C-SCAN Scheduling, Eschenbach Scheme and Rotational Optimization


C-SCAN Scheduling

Disk arm moves unidirectionally across the disk surface toward the inner track. When there are no more requests for service ahead of the arm, it jumps back to service the request nearest the outer track and proceeds inward again.

  • It eliminates the discrimination of earlier strategies against the innermost and outermost cylinders.
  • In this method, the disk arm moves from the outer cylinder to the inner cylinder, servicing requests on a shortest-seek basis.
  • When the arm has completed its inward sweep, it jumps to the request nearest the outermost cylinder and then resumes its inward sweep processing  requests.
  • The request arrived during current sweep are serviced on the next sweep.
  • Thus C-SCAN completely eliminates the discrimination against requests for the innermost or outermost cylinders. It has high throughput, less mean response time, very less variance in response times.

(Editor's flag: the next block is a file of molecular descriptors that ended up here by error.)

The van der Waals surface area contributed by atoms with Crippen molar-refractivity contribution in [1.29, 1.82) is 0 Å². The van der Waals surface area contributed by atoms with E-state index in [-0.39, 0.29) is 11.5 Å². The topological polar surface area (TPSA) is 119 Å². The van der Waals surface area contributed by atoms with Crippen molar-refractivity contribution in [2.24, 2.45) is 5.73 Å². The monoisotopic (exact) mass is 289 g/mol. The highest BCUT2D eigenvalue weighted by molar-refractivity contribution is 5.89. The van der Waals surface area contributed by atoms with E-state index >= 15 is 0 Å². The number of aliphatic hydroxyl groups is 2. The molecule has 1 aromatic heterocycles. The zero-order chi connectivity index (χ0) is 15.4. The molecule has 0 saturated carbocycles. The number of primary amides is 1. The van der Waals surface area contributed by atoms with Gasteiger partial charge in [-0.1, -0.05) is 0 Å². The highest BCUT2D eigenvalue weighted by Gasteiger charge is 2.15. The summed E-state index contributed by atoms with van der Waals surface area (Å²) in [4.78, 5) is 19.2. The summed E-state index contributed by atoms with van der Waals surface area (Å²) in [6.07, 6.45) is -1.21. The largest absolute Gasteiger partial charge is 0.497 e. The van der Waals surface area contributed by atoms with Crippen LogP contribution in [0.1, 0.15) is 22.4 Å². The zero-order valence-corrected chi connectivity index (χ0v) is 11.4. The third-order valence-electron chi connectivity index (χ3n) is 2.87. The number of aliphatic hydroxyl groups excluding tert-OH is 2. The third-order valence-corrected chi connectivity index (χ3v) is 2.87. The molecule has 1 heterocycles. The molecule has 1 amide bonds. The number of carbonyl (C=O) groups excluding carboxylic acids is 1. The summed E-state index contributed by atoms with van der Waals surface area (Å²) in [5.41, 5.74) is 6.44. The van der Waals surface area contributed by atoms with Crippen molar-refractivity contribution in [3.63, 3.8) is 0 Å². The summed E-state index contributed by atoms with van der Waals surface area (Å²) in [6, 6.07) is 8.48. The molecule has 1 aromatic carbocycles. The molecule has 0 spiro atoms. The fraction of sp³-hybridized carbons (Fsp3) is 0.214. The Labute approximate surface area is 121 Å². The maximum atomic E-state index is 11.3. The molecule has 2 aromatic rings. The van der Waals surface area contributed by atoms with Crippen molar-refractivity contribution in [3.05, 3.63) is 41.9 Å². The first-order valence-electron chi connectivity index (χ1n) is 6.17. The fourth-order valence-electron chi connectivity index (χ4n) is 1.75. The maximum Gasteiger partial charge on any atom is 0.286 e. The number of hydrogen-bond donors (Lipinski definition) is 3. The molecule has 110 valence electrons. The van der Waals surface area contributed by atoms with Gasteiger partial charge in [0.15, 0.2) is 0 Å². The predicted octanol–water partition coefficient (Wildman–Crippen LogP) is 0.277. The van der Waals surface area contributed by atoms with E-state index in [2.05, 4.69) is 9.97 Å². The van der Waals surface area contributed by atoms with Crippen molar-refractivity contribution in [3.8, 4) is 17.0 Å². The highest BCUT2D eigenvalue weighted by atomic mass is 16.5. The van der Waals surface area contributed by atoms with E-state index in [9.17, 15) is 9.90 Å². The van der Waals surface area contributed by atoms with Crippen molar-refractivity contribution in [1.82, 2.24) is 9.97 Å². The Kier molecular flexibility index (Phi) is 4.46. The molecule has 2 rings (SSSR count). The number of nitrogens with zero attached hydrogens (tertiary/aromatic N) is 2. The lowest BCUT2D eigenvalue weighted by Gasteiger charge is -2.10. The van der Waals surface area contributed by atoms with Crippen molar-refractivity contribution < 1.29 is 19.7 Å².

Eschenbach Scheme

Disk arm movement is circular as in C-SCAN, but with several important exceptions. Every cylinder is serviced for exactly one full track of information whether or not there is a request for that cylinder. Requests are reordered for service within a cylinder to take advantage of rotational position, but if two requests overlap sector positions within a cylinder, only one is serviced for the current sweep of the disk arm.

  • This strategy is designed for handling heavy loads. This is the only scheme which not only attempts to optimize seek time but also rotational delay.

Rotational Optimization

Under heavy load conditions, it becomes necessary to refer a particular cylinder several times, during these conditions it is necessary to consider the rotational optimization as well as seek optimization.

  • Shortest Latency Time Fist strategy is designed for rotational optimization.
  • When the disk arm arrives at a particular cylinder, there may be many requests pending on the various tracks of that cylinder.
  • The SLTF strategy examines all these requests and services the one with the shortest rotational delay first.
  • It is referred to as sector queueing since requests are queued by sector position around the disk and the nearest sectors are serviced first.

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